Thanks to generous donations received from the local council, community groups, local businesses and individuals, South Central Ambulance Service NHS Foundation Trust’s (SCAS) Crowthorne Community First Responder (CFR) Scheme has donated three new automated external defibrillators (AEDs) to Crowthorne village in Berkshire.
The latest AEDs – which bring the total donated by the Crowthorne CFRs to seven – have been installed at Wildmoor Heath School, Crowthorne Church of England School and Tesco, Greenwood Road. The AEDs at Wildmoor Health and Crowthorne C of E Schools are available to the school and the general public during school hours, as well as being available to the many groups who use each of the school’s facilities in the evening and weekends. The AED at the local Tesco is available during the shop’s opening hours of 6am – 10pm, seven days a week.
Mr. Grant Strudley, Headteacher at Wildmoor Heath School, said:
“I am pleased that we are able to support both the Crowthorne Community First Responder Scheme and our local community by hosting an AED at the school.”
Within the South Central region, SCAS attends on average five patients every day who are either in cardiac arrest or suffering a heart attack. For every minute that passes without CPR (cardiopulmonary resuscitation or chest compressions) and defibrillation starting on a person in cardiac arrest, their chances of survival reduce by 10%.
Professor Charles Deakin, Consultant Cardiologist and Associate Medical Director for SCAS said:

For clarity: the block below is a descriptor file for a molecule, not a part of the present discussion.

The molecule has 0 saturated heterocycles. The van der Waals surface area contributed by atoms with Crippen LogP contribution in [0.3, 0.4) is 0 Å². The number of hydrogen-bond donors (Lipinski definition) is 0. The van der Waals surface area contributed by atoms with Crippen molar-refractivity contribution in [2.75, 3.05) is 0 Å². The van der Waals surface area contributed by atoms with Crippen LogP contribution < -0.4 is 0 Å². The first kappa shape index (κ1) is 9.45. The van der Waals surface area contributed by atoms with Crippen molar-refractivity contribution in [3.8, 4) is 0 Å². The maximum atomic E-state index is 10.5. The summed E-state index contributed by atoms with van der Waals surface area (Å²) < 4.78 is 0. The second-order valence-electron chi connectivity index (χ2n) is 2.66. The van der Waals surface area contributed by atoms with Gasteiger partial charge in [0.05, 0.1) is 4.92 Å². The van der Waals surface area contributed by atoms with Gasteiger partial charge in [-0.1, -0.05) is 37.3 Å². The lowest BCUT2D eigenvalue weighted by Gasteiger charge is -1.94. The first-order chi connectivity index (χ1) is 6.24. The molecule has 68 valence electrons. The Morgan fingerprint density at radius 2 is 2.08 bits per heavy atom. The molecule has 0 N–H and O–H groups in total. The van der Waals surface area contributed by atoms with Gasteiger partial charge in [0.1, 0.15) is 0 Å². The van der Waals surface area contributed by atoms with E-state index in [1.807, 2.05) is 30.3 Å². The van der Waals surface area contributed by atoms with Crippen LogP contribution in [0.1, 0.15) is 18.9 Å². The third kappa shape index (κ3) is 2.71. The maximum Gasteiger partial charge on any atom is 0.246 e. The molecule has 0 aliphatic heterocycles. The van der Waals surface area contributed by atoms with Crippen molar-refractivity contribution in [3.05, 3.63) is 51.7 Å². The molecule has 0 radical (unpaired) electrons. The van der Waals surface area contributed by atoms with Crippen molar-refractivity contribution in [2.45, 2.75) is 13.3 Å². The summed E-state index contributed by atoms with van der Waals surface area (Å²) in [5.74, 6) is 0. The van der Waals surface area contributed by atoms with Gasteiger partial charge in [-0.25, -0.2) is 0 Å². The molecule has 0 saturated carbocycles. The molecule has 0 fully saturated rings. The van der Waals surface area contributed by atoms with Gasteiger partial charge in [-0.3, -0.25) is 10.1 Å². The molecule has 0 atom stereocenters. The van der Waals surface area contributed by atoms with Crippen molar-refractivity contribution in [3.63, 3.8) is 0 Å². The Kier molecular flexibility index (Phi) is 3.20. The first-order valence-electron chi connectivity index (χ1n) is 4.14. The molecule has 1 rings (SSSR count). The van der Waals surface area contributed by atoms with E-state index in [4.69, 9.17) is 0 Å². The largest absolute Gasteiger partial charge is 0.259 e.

“One of the big worries of people giving first aid and chest compressions to someone who has collapsed and is not breathing is that it might harm the patient, but actually it’s a very safe thing to do and it’s not possible to make the situation any worse.
“Anyone can use a defibrillator – you don’t need to be medically trained – as once the device is open, it provides voice commands to tell you exactly what you need to so. Even if you aren’t an expert in giving chest compressions, it’s been shown from studies that you can at least double if not treble someone’s chances of survival by having a go at giving chest compressions.”
The donation of the three new AEDs from Crowthorne CFRs is the latest development in SCAS’ Start a Heart campaign which is designed to increase the chances of people in our region surviving a heart attack or cardiac arrest by ensuring members of the public know what to do in such emergencies, namely:
- Always dialing 999 first
- Checking if someone is breathing
- If not breathing, starting CPR immediately
- If more than one person with the patient, send someone to get an AED from nearby if available whilst the other person continues CPR
- Keep performing CPR until help arrives
David Hamer, Community Liaison and Training Officer for SCAS, said:
“I am very pleased that we have managed to donate an additional three AEDS in the Crowthorne at two local schools and the local Tesco. Sudden cardiac arrest can affect people of any age and whilst I hope that the three devices are never used, it will be reassuring to everyone in the local community, both young and old, that more of these life-saving pieces of equipment are available if needed.”
SCAS is currently appealing for more people in Berkshire to volunteer as community first responders and make a life-saving difference to their local community. Volunteers would need to be able to offer a minimum of 20 hours cover in their local community per month. The exact time is completely flexible for each individual volunteer according to the existing work, family and other commitments volunteers have and does not need to be planned rigidly in advance. Volunteers can ‘book on’ and ‘book off’ if, for example, their plans change unexpectedly.